Maritime Law Book Wins Hugh Lawford Award for Excellence in Legal Publishing

At this week’s annual conference of the Canadian Association of Law Libraries in Ottawa, the Hugh Lawford Award for Excellence in Legal Publishing was awarded to Maritime Law Book.

Since 1999, the Award has been given by the Association every year to acknowledge the work that is done by publishers to provide the Canadian legal profession with high quality materials for use in understanding and researching the law.

From the announcement:

“Maritime Law Book is a Canadian owned and operated company located in Fredericton, New Brunswick. It started operations in 1969 by publishing Canadian caselaw from jurisdictions not covered by other publishers. It now publishes 14 law reporters encompassing every common law jurisdiction in Canada. These reporters are available both online and in print. Maritime Law Book has developed a Key Number System to classify all its reported cases. This detailed and analytical indexing system was a fundamental legal research tool in the days before sophisticated online databases and search capabilities, and it continues to be a tremendously efficient and important way to research and find relevant Canadian caselaw online”.


  1. Thanks, Michel-Adrien; that is happy news. I began my legal research career in Alberta, where Maritime’s Alberta Reports are a staple for research, largely because of the excellent index. (The ARs was the semi-official reporter – there was no official reporter in Alberta. I speak in the past tense because I have no current knowledge about such things.) When I came out to Ontario I was disappointed MLB is not so widely used here – the print OTRs went away, and I don’t know how well-used the OACs are. (Are these still around?)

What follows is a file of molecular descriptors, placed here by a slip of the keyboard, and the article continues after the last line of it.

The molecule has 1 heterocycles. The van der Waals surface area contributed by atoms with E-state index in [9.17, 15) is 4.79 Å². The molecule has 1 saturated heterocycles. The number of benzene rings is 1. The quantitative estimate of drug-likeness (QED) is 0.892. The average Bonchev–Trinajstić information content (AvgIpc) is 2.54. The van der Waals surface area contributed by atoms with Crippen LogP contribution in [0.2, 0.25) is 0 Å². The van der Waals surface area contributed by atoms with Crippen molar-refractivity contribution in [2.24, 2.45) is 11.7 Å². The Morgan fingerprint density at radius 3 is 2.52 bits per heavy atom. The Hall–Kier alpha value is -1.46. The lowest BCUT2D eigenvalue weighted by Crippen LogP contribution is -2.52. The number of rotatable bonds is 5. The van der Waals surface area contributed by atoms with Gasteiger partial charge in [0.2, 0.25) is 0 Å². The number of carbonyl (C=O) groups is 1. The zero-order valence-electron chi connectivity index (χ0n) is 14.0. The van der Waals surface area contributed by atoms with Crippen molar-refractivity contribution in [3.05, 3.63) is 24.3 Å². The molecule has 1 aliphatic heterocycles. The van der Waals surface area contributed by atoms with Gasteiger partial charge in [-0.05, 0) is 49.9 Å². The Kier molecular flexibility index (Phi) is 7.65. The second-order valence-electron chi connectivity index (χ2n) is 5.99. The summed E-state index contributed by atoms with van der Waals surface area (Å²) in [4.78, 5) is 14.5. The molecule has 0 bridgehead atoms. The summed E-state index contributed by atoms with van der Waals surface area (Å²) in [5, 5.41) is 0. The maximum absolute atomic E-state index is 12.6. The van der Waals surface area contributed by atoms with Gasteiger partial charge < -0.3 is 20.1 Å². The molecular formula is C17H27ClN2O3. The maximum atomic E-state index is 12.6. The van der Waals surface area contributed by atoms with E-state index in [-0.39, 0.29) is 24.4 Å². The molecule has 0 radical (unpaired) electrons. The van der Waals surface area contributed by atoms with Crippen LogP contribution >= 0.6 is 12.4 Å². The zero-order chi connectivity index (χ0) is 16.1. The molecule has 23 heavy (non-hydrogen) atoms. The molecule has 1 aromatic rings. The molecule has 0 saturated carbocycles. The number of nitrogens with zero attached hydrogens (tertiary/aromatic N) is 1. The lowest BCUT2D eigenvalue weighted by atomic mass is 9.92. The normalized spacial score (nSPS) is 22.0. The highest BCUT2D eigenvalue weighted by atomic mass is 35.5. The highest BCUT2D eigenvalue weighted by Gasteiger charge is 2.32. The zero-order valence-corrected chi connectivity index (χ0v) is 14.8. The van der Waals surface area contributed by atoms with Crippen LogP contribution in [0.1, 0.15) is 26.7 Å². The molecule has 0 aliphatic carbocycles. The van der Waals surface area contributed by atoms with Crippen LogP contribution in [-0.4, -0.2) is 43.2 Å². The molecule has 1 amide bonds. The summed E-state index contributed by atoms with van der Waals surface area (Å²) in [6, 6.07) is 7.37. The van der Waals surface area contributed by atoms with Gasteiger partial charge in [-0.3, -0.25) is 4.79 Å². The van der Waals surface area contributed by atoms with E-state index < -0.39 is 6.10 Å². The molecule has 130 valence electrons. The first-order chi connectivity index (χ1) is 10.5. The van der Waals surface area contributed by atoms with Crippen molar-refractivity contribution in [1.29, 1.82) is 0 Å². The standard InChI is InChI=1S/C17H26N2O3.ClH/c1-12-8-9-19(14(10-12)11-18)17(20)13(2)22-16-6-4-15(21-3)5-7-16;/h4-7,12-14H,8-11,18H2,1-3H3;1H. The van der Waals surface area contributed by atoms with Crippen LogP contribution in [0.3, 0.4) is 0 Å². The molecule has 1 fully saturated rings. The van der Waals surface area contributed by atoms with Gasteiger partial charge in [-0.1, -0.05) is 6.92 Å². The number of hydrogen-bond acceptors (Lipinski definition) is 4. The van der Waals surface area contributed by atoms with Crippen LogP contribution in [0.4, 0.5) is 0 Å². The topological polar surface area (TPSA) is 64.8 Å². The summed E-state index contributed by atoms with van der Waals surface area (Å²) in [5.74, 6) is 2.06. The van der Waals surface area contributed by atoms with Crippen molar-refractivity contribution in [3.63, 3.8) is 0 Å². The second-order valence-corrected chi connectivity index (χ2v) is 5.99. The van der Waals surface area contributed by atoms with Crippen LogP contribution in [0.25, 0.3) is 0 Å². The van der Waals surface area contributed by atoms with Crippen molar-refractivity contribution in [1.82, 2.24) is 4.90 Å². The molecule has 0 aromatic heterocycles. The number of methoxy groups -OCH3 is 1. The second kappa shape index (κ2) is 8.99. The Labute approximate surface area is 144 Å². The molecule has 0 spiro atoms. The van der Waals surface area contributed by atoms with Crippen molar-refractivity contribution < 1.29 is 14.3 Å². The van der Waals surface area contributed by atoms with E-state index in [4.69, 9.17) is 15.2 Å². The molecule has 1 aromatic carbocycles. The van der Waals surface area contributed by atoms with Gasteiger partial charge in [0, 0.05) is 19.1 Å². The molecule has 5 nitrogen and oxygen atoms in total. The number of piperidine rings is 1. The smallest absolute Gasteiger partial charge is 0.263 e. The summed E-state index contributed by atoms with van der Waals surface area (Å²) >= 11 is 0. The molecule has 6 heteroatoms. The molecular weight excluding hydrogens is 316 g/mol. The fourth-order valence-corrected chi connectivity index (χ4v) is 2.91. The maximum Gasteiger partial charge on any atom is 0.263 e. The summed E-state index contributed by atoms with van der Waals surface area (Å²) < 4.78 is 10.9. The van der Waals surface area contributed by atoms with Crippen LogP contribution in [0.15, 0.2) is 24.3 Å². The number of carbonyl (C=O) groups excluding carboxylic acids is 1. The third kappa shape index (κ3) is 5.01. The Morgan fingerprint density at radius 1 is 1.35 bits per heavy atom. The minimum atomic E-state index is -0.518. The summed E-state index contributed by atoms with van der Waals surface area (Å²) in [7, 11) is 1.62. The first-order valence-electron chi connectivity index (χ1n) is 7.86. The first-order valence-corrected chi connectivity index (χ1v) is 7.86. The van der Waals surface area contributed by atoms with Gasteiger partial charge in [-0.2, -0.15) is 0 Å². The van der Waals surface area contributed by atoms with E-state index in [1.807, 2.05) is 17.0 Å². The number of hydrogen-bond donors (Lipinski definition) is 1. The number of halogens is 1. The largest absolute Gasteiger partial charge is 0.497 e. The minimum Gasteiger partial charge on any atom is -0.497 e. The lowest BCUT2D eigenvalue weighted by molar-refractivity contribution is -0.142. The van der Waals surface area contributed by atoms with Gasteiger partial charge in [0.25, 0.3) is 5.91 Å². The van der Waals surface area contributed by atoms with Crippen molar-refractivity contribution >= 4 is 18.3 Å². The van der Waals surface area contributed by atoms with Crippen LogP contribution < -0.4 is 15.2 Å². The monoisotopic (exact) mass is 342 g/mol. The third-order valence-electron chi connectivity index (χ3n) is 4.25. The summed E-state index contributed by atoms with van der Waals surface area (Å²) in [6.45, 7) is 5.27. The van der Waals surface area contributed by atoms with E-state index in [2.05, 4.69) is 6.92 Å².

Every law librarian I know (including me, now that I’m one, sort of) loves MLB. The firm librarians always used to push the ARs to articling students as the best place to start case law research because of Maritime’s wonderful key number system. And to use the key numbers online was fantastic, once that became possible in the mid-90s. I recall MLB becoming an early adopter of an own electronic search platform when they pulled their content of QL. Before their web site search, they even issued “diskettes” (remember those?) for this purpose. I have heard (but I don’t know if it’s true) that West based its Key on MLB’s concept.


  2. No Kim – while Eric Appleby’s achievement is major – and he well deserves his Hugh, the West Publishing Company has been using the Key Number System for over a century:

    I say over a century because the web references refer to late Nineteenth Century “Perhaps its most influential and valuable contribution was its late 19th-century invention of the Key Number System, a means of methodically organizing and summarizing the thousands of judicial rulings delivered each year. This indexing grid became so widely used by lawyers that it virtually transformed the adversarial and adjudicatory processes in the United States. West Group continues to use the Key Number System in a number of its products, including such longstanding and widely used series as the American Digest System and the National Reporter System.” See

    There is a fine piece on the Multiplicity of Law Reports in the Law Lib. J. for 1909 at which explains the problems.

    Wikipedia explains how the system worked – essentially to manage the volumes of the Decennial Digests:

  3. The OACs (Ontario Appeal Cases) are still alive and kicking…we carry this series in my office.

  4. They may be alive and kicking but 95% of our lawyers would prefer the Ontario Reports and at McMillan Binch it was a relatively easy series to stop subscribing to, under budget pressure.

    Where the company comes into its own is the APRs.